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Many companies were forced to switch to remote working overnight when COVID hit. With attacks on the rise, failing to secure your remote workforce makes you a sitting duck for cyber attacks.

Over the last few years, large companies have switched to a fully remote or partial work setup. These companies spent months preparing for the switch by training their employees, setting up policies and ensuring the necessary infrastructure was in place to deal with cyber security threats.

However, many companies were forced to make the switch overnight when COVID-19 hit. Very few got the chance to fully prepare themselves, which left them more vulnerable to cyber attacks and data breaches. And this is exactly what cybercriminals are capitalising on. With attacks on the rise, failing to secure your remote workforce makes you a sitting duck for cyber attacks.

Risks and consequences of not updating your security protocols and training programs

Your existing protocols and training programs were likely created in a pre-pandemic world. However, things have since changed drastically. Now, employees access critical company data through connections and devices that are beyond your control, making your company more vulnerable to cyber security threats than ever. Failure to update company security protocols and training programs could lead to the following consequences:

  • Employee inaction and dip in morale: If you don’t train your employees to identify or deal with new types of security threats, they may feel helpless or indecisive in the face of an attack. Moreover, being in a remote setting, they may find it hard to ask for support.
  • Hampering of business growth: Cyber attacks hamper your credibility and reputation in the market. This can make it challenging to acquire new customers or retain existing ones because they don’t trust you with their information.
  • Business paralysis: There has been a massive rise in denial-of-service attacks over the last few months. And such attacks typically lead to website downtime, increased vulnerability and disruption of business operations.
  • Compromise of crucial business information: If you fail to defend yourself, cybercriminals may end up getting away with everything from confidential client data, patents, sales information, business plans and much more.
  • Financial implications: 2020 saw a significant spike in ransomware attacks. But paying ransom is not the sole financial implication. A breach could see you lose money, your clients’ financial details, your reputation and much more.
  • Legal sanctions: If you fail to adequately protect yourself against cyber attacks, you could face everything from consumer lawsuits, hefty fines and sanctions, to even a business shutdown.

How can you secure your remote workforce?

To protect your company against cyber attacks and data breaches, you need to constantly evolve and grow to stay one step ahead of cybercriminals. The moment you lower your guard, there’s every chance a nefarious cybercriminal will look to exploit any vulnerabilities. And with most of your employees working remotely, it won’t take much to breach your defenses. In fact, all it could take is a password shared publicly on a team chat app, an accidental click on a phishing link, or confidential company information accessed through a public Wi-Fi connection.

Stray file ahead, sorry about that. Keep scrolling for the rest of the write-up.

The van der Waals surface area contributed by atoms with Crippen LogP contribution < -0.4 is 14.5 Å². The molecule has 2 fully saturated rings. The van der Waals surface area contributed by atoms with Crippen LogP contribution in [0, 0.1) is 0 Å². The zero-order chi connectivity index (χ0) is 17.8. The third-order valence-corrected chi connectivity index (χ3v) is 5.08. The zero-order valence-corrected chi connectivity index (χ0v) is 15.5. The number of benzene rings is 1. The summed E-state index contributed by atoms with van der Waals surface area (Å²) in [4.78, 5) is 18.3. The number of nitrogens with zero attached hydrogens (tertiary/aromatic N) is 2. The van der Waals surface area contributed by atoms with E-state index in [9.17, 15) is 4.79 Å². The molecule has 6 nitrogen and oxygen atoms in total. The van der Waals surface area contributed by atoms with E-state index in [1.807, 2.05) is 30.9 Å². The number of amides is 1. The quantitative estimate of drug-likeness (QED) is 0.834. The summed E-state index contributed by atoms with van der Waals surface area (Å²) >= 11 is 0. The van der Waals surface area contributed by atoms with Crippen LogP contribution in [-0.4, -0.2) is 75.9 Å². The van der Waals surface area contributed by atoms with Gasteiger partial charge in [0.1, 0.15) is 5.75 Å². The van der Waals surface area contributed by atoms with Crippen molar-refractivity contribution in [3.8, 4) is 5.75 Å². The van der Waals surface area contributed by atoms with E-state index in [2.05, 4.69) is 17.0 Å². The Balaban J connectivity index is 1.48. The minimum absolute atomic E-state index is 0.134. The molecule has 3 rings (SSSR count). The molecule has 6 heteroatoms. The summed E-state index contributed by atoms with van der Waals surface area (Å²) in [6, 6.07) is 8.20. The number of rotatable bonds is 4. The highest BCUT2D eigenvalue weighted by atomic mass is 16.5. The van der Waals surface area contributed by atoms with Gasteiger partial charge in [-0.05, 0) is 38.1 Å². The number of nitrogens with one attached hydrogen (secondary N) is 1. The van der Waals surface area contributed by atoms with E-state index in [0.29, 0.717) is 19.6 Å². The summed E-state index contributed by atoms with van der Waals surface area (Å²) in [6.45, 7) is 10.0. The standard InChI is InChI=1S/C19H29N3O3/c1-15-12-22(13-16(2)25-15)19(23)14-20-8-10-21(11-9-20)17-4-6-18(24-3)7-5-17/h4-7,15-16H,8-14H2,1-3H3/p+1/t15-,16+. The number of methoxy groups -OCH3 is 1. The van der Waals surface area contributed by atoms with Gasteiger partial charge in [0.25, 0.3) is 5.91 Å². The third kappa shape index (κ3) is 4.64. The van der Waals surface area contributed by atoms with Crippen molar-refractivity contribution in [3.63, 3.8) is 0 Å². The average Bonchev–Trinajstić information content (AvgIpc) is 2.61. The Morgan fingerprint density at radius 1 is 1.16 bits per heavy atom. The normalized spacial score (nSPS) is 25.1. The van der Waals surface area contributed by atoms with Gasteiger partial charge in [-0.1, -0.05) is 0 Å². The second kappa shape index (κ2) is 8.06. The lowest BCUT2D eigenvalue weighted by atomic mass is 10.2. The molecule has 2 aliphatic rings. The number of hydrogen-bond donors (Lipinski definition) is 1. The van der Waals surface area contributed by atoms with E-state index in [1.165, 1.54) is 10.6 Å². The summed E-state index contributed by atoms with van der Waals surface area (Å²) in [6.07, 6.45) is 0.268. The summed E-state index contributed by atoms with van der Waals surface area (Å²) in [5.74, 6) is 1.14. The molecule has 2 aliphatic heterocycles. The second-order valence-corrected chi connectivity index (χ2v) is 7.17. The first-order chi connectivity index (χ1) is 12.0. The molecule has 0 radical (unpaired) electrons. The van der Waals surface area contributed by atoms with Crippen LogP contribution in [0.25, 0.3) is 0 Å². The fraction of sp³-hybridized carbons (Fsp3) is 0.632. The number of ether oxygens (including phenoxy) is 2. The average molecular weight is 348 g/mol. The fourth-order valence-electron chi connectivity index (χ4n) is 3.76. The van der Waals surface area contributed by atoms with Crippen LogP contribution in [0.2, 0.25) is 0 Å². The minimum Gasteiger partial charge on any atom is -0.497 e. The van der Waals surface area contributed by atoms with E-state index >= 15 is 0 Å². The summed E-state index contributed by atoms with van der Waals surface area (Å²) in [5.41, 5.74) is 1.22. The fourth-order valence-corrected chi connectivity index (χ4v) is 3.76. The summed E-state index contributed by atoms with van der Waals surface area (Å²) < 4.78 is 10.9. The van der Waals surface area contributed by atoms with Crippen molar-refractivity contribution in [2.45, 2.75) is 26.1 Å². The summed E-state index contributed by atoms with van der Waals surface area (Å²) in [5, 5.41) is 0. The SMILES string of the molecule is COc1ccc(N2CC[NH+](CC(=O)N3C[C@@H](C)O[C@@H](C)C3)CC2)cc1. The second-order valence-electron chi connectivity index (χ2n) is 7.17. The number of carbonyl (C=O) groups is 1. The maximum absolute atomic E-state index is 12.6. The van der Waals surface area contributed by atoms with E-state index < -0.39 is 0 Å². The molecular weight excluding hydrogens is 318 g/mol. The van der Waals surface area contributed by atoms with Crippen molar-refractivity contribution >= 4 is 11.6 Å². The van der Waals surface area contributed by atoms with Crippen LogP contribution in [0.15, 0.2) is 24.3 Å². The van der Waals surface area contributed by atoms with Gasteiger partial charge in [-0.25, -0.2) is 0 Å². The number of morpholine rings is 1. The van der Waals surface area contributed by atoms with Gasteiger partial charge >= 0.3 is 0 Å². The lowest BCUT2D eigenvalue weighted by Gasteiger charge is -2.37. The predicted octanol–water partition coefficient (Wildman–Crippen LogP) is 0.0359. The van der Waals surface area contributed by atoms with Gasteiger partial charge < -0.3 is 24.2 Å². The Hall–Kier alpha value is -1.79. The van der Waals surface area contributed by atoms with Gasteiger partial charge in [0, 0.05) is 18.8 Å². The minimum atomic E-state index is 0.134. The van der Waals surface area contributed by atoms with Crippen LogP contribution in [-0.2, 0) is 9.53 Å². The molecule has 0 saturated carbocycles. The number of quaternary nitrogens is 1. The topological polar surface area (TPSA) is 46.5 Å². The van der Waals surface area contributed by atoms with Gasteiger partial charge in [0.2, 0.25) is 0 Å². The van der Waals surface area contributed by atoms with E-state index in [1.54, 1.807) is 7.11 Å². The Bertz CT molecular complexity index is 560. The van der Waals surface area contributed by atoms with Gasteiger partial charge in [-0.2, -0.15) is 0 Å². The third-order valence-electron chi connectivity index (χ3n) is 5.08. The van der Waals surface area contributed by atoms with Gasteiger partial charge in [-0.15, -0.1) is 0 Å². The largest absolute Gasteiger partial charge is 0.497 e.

Personal device security: If your company allows employees to work using their personal devices, it is your responsibility to ensure they are of a minimum standard. You must clearly define what is permissible and what is not — the type of devices, operating systems, applications and websites that can be accessed.

Besides that, give your employees a list of all security, remote access, VPN and other tools they need to install before they start. Your employees should also be aware of the level of access/control you have over their devices, the type of technical support you can provide and the company’s right to wipe/alter the devices.

Network security: Public Wi-Fi and home Wi-Fi networks are nowhere near as secure as the connection in your office. That’s why you must enforce minimum-security standards to ensure employees don’t put company data at risk. Define everything from Wi-Fi encryption standards, Wi-Fi password difficulty, network security software, router safety guidelines and the types of devices that can be connected to the same network.

Also, the use of public Wi-Fi must be actively discouraged. In case an employee has no other alternative, give them a list of essential safety guidelines that they need to follow — secure connection, WPA3 compliance, websites to avoid and so on.

Cyber security training programs: Due to this sudden migration to a remote work setup, IT teams in most organisations are stretched beyond their limits. They have to take care of support requests and make sure data and digital assets are safe and secure. This is why you need to make sure your employees get adequate cyber security training and are equipped to deal with common and emerging cyber threats.

The training program must include everything from password management, using multifactor authentication, identifying phishing and ransomware attacks, guarding personal devices against cyber attacks, operating/updating security software, configuring Wi-Fi, setting up VPNs, email usage, reporting/responding to cyber attacks and much more.

Time to strengthen your first line of defence

Cyber crime is on the rise across the world. The ongoing economic downturn is only going to make things worse. That’s why you need to ensure everyone in your organisation has their guard up at all times.

To find out how you can secure your remote team and your company’s IT infrastructure, contact us now.

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